Three years after the introduction of full controls on UK exports into the EU, Ministers said that the first stage of the UK’s own border operations model would begin in January 2024, rather than this October following the publication of its final BTOM (Border Target Operating Model).
The full regime will be introduced during the course of 2024, with SPS (sanitary and phytosanitary) checks on medium-risk food, animal and plant products from the EU now not coming into force until 30 April and checks for live animals from the EU due to start in late 2024.
Level playing field?
NFU President Minette Batters said: “For the past three years, our farmers have faced the full reach of EU controls on our exports while the EU has enjoyed continued easy access to the UK marketplace.
“This is not just an issue for competitiveness, with British farmers faced with additional costs and paperwork, but also for our nation’s biosecurity.
“It’s hugely frustrating for many producers that the government has yet again delayed the implementation of vital checks on goods entering from the EU. Proportionate and effective controls are necessary if we are to prevent outbreaks of pests and diseases that threaten human, animal and plant health, the safety, quality and biosecurity of our food products and the confidence of our trading partners.”
Minette said the NFU would review the detail of the announcement, adding that it was “vital the government uses the delay to raise awareness among EU exporters and to address concerns expressed by many in the supply chain,” including specific issues in the horticulture sector.
“It is vital that the government uses the delay wisely to raise awareness among EU exporters and to address the concerns expressed by many in the supply chain.”
NFU President Minette Batters
Most UK farm sectors see the introduction of checks as a vital part of levelling up the trade playing field. However, in horticulture the border operations model will shift checks away from business premises to border control posts, with the potential for increased costs and plant handling and biosecurity concerns, unless growers seek a special ‘control point’ status.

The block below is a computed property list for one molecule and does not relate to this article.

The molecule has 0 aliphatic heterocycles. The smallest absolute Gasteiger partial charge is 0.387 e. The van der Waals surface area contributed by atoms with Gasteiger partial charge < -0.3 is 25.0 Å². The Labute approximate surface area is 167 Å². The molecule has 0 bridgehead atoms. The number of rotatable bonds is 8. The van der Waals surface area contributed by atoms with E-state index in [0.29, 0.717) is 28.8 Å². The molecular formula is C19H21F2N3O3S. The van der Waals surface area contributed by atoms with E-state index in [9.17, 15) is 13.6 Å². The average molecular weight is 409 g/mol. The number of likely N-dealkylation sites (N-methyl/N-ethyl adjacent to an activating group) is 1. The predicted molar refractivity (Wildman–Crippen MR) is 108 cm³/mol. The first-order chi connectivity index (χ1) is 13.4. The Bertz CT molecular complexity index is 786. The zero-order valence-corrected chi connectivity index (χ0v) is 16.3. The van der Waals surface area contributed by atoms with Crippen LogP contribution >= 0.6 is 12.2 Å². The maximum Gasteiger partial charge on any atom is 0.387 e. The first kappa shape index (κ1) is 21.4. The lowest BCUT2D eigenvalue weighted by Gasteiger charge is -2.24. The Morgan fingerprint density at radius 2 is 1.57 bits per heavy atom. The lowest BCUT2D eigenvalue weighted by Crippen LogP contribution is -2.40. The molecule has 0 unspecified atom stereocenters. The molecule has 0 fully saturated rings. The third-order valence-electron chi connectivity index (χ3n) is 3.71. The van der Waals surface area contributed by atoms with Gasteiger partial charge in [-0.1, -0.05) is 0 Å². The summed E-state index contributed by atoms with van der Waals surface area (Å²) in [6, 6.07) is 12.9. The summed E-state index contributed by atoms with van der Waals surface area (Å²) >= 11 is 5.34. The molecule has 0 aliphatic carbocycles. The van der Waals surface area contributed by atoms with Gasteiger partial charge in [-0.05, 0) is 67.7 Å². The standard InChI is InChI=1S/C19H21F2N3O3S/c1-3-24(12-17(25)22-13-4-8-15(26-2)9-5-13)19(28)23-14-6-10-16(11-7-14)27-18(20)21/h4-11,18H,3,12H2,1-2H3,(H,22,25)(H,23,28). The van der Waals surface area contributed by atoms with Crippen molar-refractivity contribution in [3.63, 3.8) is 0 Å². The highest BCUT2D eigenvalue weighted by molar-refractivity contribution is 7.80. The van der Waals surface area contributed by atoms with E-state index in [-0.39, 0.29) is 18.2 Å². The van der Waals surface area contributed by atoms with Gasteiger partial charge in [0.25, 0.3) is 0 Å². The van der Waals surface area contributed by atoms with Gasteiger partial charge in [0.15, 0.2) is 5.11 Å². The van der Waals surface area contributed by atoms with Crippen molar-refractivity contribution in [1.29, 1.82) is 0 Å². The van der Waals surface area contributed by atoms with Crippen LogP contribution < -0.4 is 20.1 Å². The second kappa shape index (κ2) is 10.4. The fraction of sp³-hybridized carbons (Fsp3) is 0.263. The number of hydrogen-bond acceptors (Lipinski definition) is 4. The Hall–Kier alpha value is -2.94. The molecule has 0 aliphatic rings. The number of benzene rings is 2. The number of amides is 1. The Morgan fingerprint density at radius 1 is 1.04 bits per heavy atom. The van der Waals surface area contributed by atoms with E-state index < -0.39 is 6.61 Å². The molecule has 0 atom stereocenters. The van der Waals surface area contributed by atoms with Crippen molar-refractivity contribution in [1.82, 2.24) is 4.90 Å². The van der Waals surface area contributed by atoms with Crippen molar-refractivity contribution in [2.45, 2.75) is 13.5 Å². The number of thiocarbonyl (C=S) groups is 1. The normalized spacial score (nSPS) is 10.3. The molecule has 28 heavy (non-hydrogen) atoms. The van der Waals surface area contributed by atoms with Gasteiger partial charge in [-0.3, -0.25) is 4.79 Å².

“This time should also be used to minimise unnecessary delays at the border once the new system is finally up and running,” Minette added.
Any hold ups at BCP (Border Control Point) facilities to both edible produce and plant material, will risk rendering the produce unsellable.
Read our deep dive on concerns raised by the NFU at: The Border Target Operating Model – NFU response
Border checks – why do we need them?
Controls on plant and animal products imported into Great Britain are important to detect pests and diseases.
Threats do not respect international borders. A breakdown in biosecurity is one of the most serious risks we face as a nation.
The government has recently flagged diseases such as ASF (African Swine Fever) and Foot and Mouth Disease as amongst the most serious risks the UK faces. These are not just domestic threats – outbreaks affect our ability to export.
The UK government estimate that an outbreak of ASF would cost £570 million per annum, the majority being in exports.
The UK exports over £9 billion of animal and plant products each year which rely on the UK’s biological security reputation, so it is imperative we maintain capacity and capabilities at the border.
More information on risks identified by the UK government can be found at: National Risk Register – 2023 edition
As we no longer have access to EU surveillance and reporting system, the need for alternatives increases over time. Threats are imminent. Since October 2022, targeted operations have repeatedly found pork imports totalling several tonnes from a number of EU countries where ASF is widespread. Requirement for an EHC (Export Health Certificate) would prevent this.
What's the cost to businesses?
Controls do have a cost, and the government has announced that it will take a proportionate approach to minimising the risks.
The estimated impact of the Border Target Operating Model on headline inflation is expected to be minor, standing at less than 0.2% across three years.
The government is proposing to use a trusted trader approach to imports to reduce controls further and plans to move towards electronic phytosanitary certificates for regulated plants and plant produces to keep costs down and speed up the process as well as reducing fraud.